There is a significant amount of literature pertaining to the management of knowledge. In the past twenty years, knowledge management has become commonplace among those organizations striving to gain competitive advantage through the retention and dissemination of information. This field has grown exponentially, with innumerable applications and facets growing from this previously singular field. One such application is the location of expertise. Identifying those individuals with specific competencies and job-related information is valuable in many significant ways.

The purpose of this thesis was to justify the use of professional networking sites as a viable methodology for identifying individual knowledge and expertise. This was accomplished through a case study of a small telecommunications company located on the west coast. An electronic survey measuring respondent perceptions was distributed via email with 111 of 1,150 employees responding to the questionnaire. Survey respondents indicated that professional networking sites provided an opportunity to maximize certain aspects of organizational performance. Nonetheless, organizationally supported methods were rated more favorably than professional networking websites in the location of job-related information. Results from this study suggest that while professional networking websites provide a viable methodology for identifying expertise, certain respondent attitudes impede applicability in an organizational setting.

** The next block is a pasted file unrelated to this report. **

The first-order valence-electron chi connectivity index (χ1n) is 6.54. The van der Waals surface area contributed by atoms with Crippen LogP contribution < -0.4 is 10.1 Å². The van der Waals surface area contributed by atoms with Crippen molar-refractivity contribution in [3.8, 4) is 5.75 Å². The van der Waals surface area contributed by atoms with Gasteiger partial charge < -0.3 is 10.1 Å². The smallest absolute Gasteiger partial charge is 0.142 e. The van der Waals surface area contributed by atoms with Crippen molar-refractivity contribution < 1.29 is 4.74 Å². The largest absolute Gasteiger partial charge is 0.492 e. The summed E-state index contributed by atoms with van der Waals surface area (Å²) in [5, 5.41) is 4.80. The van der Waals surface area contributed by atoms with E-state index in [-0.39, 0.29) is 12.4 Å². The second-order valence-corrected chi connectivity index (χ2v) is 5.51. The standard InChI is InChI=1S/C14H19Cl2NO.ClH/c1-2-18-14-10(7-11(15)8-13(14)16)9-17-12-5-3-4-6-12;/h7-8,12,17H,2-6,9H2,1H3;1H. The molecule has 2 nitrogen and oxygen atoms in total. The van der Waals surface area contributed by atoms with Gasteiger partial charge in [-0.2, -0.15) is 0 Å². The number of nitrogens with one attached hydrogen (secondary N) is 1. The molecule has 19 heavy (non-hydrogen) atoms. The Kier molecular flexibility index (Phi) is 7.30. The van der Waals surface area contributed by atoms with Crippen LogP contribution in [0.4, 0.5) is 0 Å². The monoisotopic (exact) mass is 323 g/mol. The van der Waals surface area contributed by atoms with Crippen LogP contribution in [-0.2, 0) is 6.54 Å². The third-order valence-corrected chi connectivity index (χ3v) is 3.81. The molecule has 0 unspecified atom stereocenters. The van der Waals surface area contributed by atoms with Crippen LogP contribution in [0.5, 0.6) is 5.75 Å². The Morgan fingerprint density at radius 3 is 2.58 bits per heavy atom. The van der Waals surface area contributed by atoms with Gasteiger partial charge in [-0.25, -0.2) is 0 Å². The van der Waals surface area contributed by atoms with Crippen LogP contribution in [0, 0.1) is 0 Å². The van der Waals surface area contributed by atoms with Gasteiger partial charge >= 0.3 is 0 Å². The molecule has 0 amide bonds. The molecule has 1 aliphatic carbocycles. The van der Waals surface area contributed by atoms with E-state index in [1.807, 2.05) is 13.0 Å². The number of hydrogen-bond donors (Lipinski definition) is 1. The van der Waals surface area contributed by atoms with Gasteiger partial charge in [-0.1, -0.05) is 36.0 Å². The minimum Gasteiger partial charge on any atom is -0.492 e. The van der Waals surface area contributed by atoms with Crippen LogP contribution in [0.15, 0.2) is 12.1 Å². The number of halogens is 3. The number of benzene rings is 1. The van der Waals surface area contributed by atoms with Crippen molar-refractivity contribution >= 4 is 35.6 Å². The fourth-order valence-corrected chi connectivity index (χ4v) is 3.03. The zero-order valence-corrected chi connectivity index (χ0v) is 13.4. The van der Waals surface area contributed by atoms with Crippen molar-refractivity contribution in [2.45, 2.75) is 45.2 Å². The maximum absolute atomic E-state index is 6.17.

Expertise Identification, Knowledge Management, Social Networking Media, Professional Networking Sites

Date of this Version



Organizational Leadership and Supervision

Department Head

Michael M. Beyerlein

Month of Graduation


Year of Graduation



Master of Science

Head of Graduate Program

Gary R. Bertoline

Advisor 1 or Chair of Committee

Lisa B. Ncube

Committee Member 1

Lisa B. Ncube

Committee Member 2

Rodney C. Vandeveer

Committee Member 3

Daniel O. Lybrook